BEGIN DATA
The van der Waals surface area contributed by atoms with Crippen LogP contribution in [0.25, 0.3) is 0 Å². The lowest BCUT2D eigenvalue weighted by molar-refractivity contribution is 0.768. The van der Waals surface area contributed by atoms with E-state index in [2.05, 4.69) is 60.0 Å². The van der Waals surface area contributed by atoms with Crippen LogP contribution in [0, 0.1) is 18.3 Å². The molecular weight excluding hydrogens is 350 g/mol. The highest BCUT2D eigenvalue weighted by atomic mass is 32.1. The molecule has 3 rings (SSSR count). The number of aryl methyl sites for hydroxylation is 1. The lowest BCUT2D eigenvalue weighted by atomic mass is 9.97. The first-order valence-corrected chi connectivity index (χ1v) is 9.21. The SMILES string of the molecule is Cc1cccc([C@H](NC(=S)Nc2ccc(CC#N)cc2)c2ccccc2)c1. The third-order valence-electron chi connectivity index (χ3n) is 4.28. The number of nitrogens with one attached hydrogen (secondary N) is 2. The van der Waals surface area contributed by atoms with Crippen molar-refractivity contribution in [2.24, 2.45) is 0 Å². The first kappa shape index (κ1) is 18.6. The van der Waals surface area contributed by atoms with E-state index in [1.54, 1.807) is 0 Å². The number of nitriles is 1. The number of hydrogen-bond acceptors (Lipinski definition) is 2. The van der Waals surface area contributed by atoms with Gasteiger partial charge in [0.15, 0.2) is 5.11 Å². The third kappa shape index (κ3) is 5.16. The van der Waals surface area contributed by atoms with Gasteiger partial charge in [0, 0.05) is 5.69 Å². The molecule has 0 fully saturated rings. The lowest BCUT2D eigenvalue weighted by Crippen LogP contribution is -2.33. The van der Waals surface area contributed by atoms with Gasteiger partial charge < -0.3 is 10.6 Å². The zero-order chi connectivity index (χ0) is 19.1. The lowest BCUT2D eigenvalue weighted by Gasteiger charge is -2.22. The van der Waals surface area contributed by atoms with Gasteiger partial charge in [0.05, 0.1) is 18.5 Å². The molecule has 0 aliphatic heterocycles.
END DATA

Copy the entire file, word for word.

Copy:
The van der Waals surface area contributed by atoms with Crippen LogP contribution in [0.25, 0.3) is 0 Å². The lowest BCUT2D eigenvalue weighted by molar-refractivity contribution is 0.768. The van der Waals surface area contributed by atoms with E-state index in [2.05, 4.69) is 60.0 Å². The van der Waals surface area contributed by atoms with Crippen LogP contribution in [0, 0.1) is 18.3 Å². The molecular weight excluding hydrogens is 350 g/mol. The highest BCUT2D eigenvalue weighted by atomic mass is 32.1. The molecule has 3 rings (SSSR count). The number of aryl methyl sites for hydroxylation is 1. The lowest BCUT2D eigenvalue weighted by atomic mass is 9.97. The first-order valence-corrected chi connectivity index (χ1v) is 9.21. The SMILES string of the molecule is Cc1cccc([C@H](NC(=S)Nc2ccc(CC#N)cc2)c2ccccc2)c1. The third-order valence-electron chi connectivity index (χ3n) is 4.28. The number of nitrogens with one attached hydrogen (secondary N) is 2. The van der Waals surface area contributed by atoms with Crippen molar-refractivity contribution in [2.24, 2.45) is 0 Å². The first kappa shape index (κ1) is 18.6. The van der Waals surface area contributed by atoms with E-state index in [1.54, 1.807) is 0 Å². The number of nitriles is 1. The number of hydrogen-bond acceptors (Lipinski definition) is 2. The van der Waals surface area contributed by atoms with Gasteiger partial charge in [0.15, 0.2) is 5.11 Å². The third kappa shape index (κ3) is 5.16. The van der Waals surface area contributed by atoms with Gasteiger partial charge in [0, 0.05) is 5.69 Å². The molecule has 0 fully saturated rings. The lowest BCUT2D eigenvalue weighted by Crippen LogP contribution is -2.33. The van der Waals surface area contributed by atoms with Gasteiger partial charge < -0.3 is 10.6 Å². The zero-order chi connectivity index (χ0) is 19.1. The lowest BCUT2D eigenvalue weighted by Gasteiger charge is -2.22. The van der Waals surface area contributed by atoms with Gasteiger partial charge in [0.05, 0.1) is 18.5 Å². The molecule has 0 aliphatic heterocycles.